We have been lucky to have kept in contact with a few of you by email, FaceTime, telephone, and even have seen some Dojo people in person.  When we first were moving out to SoCal, Melissa told Sewell we were temporarily going to rent in Temecula and Sewell replied that was where Julaine Benedict (a past Mt. Kisco Dojo Captain) lived.  So after we drove across the country and landed in Temecula we contacted Julaine and met her and her husband Ken several times before moving to our current house in Laguna Niguel.  In late May we took a road trip visiting seven US National Parks, four MLB baseball parks, and a few museums, with the returning leg bringing us through Tuscon, AZ.  This happens to be where Dave Bantel (coincidently the Co-Captain with Julaine) lives, so we visited with Dave and his wife Alexis.  Finally, before we moved across the country, we had known that Nancy Beckerman (one of the distinguished newsletter editors) visited a relative in SoCal regularly.  As it turns out, her aunt lives in the next town from where we ended up.  So recently we got to visit with Nancy on one of her western trips and hope to get together with her in future trips.

So we may not be at the Dojo in NY, but we haven’t lost connections and hope to stay in touch going forward.  Finally, we plan to travel to the East Coast in May and certainly will look to visit the Dojo.  Until then, perhaps we will see more Dojo members who are traveling out west.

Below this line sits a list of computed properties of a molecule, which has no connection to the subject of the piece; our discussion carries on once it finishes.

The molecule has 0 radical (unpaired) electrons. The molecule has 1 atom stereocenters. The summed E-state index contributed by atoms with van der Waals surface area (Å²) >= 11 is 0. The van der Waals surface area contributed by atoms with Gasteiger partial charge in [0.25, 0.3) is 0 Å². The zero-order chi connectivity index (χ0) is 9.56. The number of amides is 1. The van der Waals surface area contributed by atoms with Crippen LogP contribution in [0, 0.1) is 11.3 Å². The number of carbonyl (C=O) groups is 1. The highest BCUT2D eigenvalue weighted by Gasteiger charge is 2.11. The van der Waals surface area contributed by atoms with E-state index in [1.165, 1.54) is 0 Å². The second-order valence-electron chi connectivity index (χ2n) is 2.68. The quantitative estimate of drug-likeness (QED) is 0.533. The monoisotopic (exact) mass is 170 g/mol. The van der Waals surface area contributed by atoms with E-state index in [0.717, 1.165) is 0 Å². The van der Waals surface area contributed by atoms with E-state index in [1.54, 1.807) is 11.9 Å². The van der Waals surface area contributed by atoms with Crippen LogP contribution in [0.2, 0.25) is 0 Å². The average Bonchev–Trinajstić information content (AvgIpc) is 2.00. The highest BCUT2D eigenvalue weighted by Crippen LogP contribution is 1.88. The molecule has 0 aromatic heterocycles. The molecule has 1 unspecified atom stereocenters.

Osss.

Jon Light and Melissa Waters

INTERVIEW WITH ED SORDELLINI

Interview by Nancy Beckerman

1.   How did you find out about our dojo?
I knew about Takahashi Dojo because my son Jon was a student here back in 2005 to 2006.


2.    Did you ever study martial arts before coming to the Takahashi dojo?
I did study a bunch of different styles of martial arts. I hold a black belt in Tang Soo Do. Tang Soo Do is from Korea; it’s different from Tae Kwon Do as Tang Soo Do focuses more on self defense and  doesn’t have the fancy high kick that Tae Kwon Do has. I started talking Tang Soo Do when I was about 10 years old.